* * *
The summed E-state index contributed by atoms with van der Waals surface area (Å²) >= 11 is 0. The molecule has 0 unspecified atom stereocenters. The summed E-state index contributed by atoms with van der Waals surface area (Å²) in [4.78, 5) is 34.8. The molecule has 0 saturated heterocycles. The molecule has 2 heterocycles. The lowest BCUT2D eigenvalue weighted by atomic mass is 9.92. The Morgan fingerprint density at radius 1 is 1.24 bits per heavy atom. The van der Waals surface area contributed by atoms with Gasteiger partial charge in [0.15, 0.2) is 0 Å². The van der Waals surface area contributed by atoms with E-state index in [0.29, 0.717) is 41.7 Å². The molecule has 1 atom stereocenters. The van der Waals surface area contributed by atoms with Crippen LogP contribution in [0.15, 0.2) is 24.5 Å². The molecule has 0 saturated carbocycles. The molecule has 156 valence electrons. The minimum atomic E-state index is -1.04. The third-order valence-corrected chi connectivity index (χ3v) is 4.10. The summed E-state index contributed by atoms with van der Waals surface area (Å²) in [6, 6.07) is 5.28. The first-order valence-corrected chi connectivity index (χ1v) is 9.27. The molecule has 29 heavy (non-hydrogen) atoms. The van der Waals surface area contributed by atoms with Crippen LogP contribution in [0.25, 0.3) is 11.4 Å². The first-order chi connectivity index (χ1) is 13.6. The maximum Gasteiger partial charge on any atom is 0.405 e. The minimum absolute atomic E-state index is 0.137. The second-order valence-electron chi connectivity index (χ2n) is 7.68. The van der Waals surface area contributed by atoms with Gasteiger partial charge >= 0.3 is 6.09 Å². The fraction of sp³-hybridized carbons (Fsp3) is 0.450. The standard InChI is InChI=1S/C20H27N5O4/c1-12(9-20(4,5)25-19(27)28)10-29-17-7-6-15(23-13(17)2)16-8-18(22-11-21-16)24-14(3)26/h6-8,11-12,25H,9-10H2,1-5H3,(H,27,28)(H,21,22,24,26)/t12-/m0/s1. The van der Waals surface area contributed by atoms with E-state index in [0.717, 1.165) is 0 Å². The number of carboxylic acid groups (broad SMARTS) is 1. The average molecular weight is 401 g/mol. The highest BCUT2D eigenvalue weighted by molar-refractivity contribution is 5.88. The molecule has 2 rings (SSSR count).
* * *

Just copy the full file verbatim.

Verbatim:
The summed E-state index contributed by atoms with van der Waals surface area (Å²) >= 11 is 0. The molecule has 0 unspecified atom stereocenters. The summed E-state index contributed by atoms with van der Waals surface area (Å²) in [4.78, 5) is 34.8. The molecule has 0 saturated heterocycles. The molecule has 2 heterocycles. The lowest BCUT2D eigenvalue weighted by atomic mass is 9.92. The Morgan fingerprint density at radius 1 is 1.24 bits per heavy atom. The van der Waals surface area contributed by atoms with Gasteiger partial charge in [0.15, 0.2) is 0 Å². The van der Waals surface area contributed by atoms with E-state index in [0.29, 0.717) is 41.7 Å². The molecule has 1 atom stereocenters. The van der Waals surface area contributed by atoms with Crippen LogP contribution in [0.15, 0.2) is 24.5 Å². The molecule has 0 saturated carbocycles. The molecule has 156 valence electrons. The minimum atomic E-state index is -1.04. The third-order valence-corrected chi connectivity index (χ3v) is 4.10. The summed E-state index contributed by atoms with van der Waals surface area (Å²) in [6, 6.07) is 5.28. The first-order valence-corrected chi connectivity index (χ1v) is 9.27. The molecule has 29 heavy (non-hydrogen) atoms. The van der Waals surface area contributed by atoms with Crippen LogP contribution in [0.25, 0.3) is 11.4 Å². The first-order chi connectivity index (χ1) is 13.6. The maximum Gasteiger partial charge on any atom is 0.405 e. The minimum absolute atomic E-state index is 0.137. The second-order valence-electron chi connectivity index (χ2n) is 7.68. The van der Waals surface area contributed by atoms with Gasteiger partial charge >= 0.3 is 6.09 Å². The fraction of sp³-hybridized carbons (Fsp3) is 0.450. The standard InChI is InChI=1S/C20H27N5O4/c1-12(9-20(4,5)25-19(27)28)10-29-17-7-6-15(23-13(17)2)16-8-18(22-11-21-16)24-14(3)26/h6-8,11-12,25H,9-10H2,1-5H3,(H,27,28)(H,21,22,24,26)/t12-/m0/s1. The van der Waals surface area contributed by atoms with E-state index in [0.717, 1.165) is 0 Å². The number of carboxylic acid groups (broad SMARTS) is 1. The average molecular weight is 401 g/mol. The highest BCUT2D eigenvalue weighted by molar-refractivity contribution is 5.88. The molecule has 2 rings (SSSR count).